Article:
As shown in Figure 1a, the use of brokered deposits by thrifts increased significantly only after their capital ratios began to decline fairly rapidly in the early 1980s. This is consistent with the view that troubled institutions may turn to the brokered deposit market and other funding sources to overcome their financial difficulties through more rapid asset growth. However, here it is important to note two important points. First, the brokered deposits per se were not the problem. The problem lay in the assets that these and other funds acquired. William Seidman, a former chairman of the FDIC, made this important point in 1989:
“A dollar deposited in an insured institution is the same whether obtained directly from a local depositor or through the intermediation of a deposit broker. There may be differences in the cost and stability of that dollar deposit depending on its source. However, losses in banks do not occur, generally speaking, by virtue of the source of their deposit liabilities. Instead, the losses arise from the quality of and return on loans and investments made with those funds. Consequently, the focus of attention should be on the employment of brokered deposits rather than their source”.
Second, the rise in the use of brokered deposits, among other funding sources, correlated with a decline in capital relative to assets. This was a classic symptom of a troubled institution, and means that regulators should focus on curtailing the rapid growth in assets when it occurs in such institutions.
It is also useful to look a bit deeper and examine how thrifts in two different Federal Home Loan Bank districts used brokered deposits. Figure 1b shows the brokered deposit ratios for thrifts in the Pittsburgh and Dallas districts, and it is clear that each used brokered deposits quite differently. The Pittsburgh thrifts show no sharp increase in the use of brokered deposits over the entire period 1973−1987 because, even though their collective capital ratio declined, the decline was relatively modest and occurred for only a short period before increasing in the latter part of the period. However, in the Dallas district, we see a sharp increase in thrifts’ use of brokered deposits in the second half of the period, when the capital ratio was sharply declining without ever reversing. Stated another way, in the case of Pittsburgh thrifts, there was no correlation between the ratio of brokered deposits-to-total assets, and the ratio of capital-to-assets, whereas, for Dallas thrifts, there was a significantly negative correlation between the two ratios. The explanation? The Dallas thrifts were far more deeply troubled and using brokered deposits to try to grow their way out of their problems.
More generally, hard-copy data indicate that the Dallas district thrifts had rapidly increased their purchased funds-to-total asset ratio at the same time (brokered deposits were only one component of these), from 1% in 1973 to 17.1% in 1987. This means that all purchased funds helped fuel asset growth, not just brokered deposits.7 The data in these figures are consistent with statements made by Nicholas Brady, then Secretary of the Department of the Treasury, who stated that “[s]upervisory and regulatory laxity in oversight … contributed to the … [thrift] problem. Inadequate capital requirements allowed thrifts to grow quickly with almost no ‘at-risk’ capital. Low equity, in turn, encouraged greater risk taking” (Brady 1989, p. 5).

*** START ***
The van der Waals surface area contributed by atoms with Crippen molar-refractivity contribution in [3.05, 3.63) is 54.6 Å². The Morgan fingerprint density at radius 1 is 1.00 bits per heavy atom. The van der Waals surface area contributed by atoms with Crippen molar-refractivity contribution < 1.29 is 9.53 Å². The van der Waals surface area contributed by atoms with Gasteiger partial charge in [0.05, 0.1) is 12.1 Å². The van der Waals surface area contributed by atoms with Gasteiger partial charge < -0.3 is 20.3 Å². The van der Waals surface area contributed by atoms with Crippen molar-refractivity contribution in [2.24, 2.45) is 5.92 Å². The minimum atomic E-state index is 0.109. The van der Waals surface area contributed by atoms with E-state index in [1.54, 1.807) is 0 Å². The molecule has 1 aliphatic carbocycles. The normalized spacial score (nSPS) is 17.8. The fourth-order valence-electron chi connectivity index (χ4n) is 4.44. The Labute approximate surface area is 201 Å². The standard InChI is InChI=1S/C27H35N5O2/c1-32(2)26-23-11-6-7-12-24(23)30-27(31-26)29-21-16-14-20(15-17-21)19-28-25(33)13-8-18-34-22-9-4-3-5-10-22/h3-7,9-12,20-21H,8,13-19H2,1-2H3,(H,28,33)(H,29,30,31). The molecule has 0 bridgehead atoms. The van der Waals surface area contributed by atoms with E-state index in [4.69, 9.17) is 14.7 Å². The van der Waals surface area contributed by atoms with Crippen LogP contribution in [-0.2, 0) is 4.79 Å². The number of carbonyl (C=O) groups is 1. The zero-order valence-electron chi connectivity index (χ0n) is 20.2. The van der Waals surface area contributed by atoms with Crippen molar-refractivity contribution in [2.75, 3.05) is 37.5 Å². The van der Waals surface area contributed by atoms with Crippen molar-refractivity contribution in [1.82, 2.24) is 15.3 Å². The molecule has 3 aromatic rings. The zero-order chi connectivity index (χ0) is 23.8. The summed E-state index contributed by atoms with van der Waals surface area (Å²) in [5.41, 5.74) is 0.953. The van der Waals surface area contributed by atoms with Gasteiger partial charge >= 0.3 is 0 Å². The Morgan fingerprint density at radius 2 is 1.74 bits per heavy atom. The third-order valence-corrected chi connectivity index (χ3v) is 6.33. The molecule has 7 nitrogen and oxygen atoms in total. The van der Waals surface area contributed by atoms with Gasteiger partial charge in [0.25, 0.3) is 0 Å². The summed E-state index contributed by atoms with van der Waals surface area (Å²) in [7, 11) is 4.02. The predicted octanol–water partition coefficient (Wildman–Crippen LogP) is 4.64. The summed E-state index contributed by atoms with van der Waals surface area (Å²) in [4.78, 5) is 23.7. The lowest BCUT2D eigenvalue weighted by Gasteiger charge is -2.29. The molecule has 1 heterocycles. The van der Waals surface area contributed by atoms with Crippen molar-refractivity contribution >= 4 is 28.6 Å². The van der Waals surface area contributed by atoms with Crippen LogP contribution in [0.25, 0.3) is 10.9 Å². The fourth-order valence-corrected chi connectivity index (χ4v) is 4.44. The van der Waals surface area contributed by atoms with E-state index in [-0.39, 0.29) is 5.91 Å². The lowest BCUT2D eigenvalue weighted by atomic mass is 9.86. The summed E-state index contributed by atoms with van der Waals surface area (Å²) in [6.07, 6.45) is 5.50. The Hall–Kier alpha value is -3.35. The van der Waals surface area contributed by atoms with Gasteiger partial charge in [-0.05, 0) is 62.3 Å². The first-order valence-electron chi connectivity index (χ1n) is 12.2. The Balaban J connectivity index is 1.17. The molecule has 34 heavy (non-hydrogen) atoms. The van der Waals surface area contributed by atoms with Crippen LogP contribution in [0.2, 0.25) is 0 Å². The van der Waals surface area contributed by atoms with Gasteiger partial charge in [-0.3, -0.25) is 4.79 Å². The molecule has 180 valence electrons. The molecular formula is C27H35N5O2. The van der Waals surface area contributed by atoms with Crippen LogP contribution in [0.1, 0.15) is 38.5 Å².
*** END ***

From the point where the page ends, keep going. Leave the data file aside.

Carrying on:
Of note as well, the FHLBB issued a research paper on the costs of resolving failed thrift institutions from December 1981 to October 1985. Based on an econometric analysis, Barth et al. (1986) found that brokered deposits did not have significant or positive relationships to the costs of such failures. Instead, it was the use to which the funds of thrifts were put and the delay in resolving troubled institutions that increased the costs. Specifically, acquisition-and-development land loans and direct investments did have significant and positive relationships to the resolution costs, as did the length of time between insolvency and closing by the regulatory authorities (Barth et al. 1990; Barth and Brumbaugh 1994). In short, the paper supports the view that the thrift problem in the early 1980s was not caused by brokered deposits per se, but because deeply troubled institutions were allowed to remain open and obtain additional funds, from various sources, to make excessive risky acquisition-and-development land loans and direct investments.

3. Legal Restrictions on Brokered Deposits

In view of the problems in the thrift industry in the early 1980s, Edwin Gray, then chairman of the FHLBB, stated that “[f]rom a safety and soundness point of view, the Board is very concerned about the heavy focus on rapid deposit and asset growth by too many savings institutions today” (Gray 1984, p. 9). Both the FHLBB and the FDIC were now concerned about the use of brokered deposits to bring about irresponsible asset growth, and they jointly proposed in October 1983 to limit the insurance coverage afforded to deposits placed by or through a broker with an insured bank or thrift. The proposal was to take effect in October 1984. Then, in March 1984, both agencies voted to limit insurance to $100,000 per broker per institution for accounts.8 At the same time and as an interim measure, the FHLBB voted to prohibit thrifts whose current regulatory net worth was below 3% of liabilities from accepting more than 5% of their deposits by or through a broker. In June 1984, and then again in January 1985, the courts ruled that the FHLBB did not have the authority to limit federal insurance coverage for brokered deposits9. However, the FHLBB in February 1985 made permanent its own interim measure, while providing temporary exemptions for certain thrifts suffering from a shortage of liquidity or substantial dissipation of assets (FHLBB 1985, p. 18).